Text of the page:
Uzi Eilon is chief technology officer at cloud-centric continuous testing company Perfecto. As CTO of a test automation specialist, Eilon says he has seen software application developers have to take on responsibility for faster and more frequent releases in recent years.
He says that the most significant change for developers in the last decade has been the shift from Waterfall development methods to Agile.
Eilon now writes for the Computer Weekly Developer Network to examine the pace of change in modern development practices and ask what programmers need to do to remain successful, productive and healthy.
Eilon writes as follows…
Ten years ago, when we followed the waterfall methodology, the accepted way of working was to design and lay out the entire project prior to beginning development. This usually entailed a big process of gathering app requirements, designing flows and planning the test methods. It took months to deliver the first resale which meant both developers and testers had plenty of time to test the app. Once a stable version was released a ‘code freeze’ started, which meant waiting for the QA inputs so we could focus on rectifying the bugs.
This approach simply doesn’t work anymore, because too much time and effort was wasted. Agile processes have brought about a complete about turn – helping teams move to focused, small and iterative work – and, as a result, allowing us to develop and deploy services much more quickly.
The need for training
It’s this need for speed and fast feedback which has driven many of the changes we’ve seen in software development. In particular, our responsibilities as developers have massively increased over the last decade. Where testers, developers and quality assurance (QA) teams once had distinctly different jobs to do, the functions are merging.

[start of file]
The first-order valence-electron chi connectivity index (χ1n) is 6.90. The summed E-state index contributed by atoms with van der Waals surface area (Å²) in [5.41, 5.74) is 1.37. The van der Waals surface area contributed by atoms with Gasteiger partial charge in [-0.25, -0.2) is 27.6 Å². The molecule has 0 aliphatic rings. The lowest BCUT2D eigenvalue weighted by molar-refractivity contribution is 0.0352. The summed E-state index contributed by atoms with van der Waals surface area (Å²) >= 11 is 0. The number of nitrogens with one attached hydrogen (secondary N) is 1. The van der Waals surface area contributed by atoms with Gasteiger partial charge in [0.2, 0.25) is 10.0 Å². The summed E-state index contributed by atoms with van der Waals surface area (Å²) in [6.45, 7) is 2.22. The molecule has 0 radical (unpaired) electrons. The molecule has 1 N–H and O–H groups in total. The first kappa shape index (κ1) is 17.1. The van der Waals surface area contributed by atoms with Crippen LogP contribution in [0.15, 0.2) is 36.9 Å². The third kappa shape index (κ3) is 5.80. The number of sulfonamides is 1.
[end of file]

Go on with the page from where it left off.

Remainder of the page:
We now wear many hats and, the complexities we face aren’t necessarily the ones we signed up for. As well as writing code, we now have to focus on enhancing and improving customer experience, boosting service efficiencies and lowering costs.
Understanding how stable the current version of the app is, we can either continue with developing new features or focus on quality improvement. If there is an issue with the app, we should be able to analyse the problematic area by understanding the flows and the connection between the different components.
The need for sharing
Today we have the benefit of open source. We can avoid wasting time reinventing the wheel; if we have technical difficulties, the solutions can usually be found on one of many developer sites. Good developers share their knowledge — fix problems and share know-how with the rest of the community.
The need for testing
In the past, we used to follow a linear process when it came to testing. Committing code without testing or with minimal testing, wasn’t a problem when QA teams were on hand to catch issues and fix them. But today the QA phase has gone (at least in mature shops) – and the iterative development process that is the hallmark of the new DevOps world means that testing and quality assurance needs to happen in tandem with development.
Just as the developer’s role is changing, so too have our ways of measuring not only our progress but also the effectiveness and performance of our code, tools and processes. This increased visibility is a good thing and helps to catch issues early.
When we developers ‘own the quality’, continuous testing becomes crucial – it’s key to improving quality, extending coverage, speeding up development, reducing costs and saving man hours, and the de facto requirement to achieve the development speed objectives of modern development teams.
A fundamental change
This is why we now see so much emphasis put on test automation. The development process has been fundamentally changed – commit code is not complete without commit tests alongside it, and new test tools and platforms have been developed to help us deliver quality code and stable automation tests.
Today we are part of big communities and our role is not focusing on one specific development language, but instead, being able to find the right components and build the most efficient and flexible code.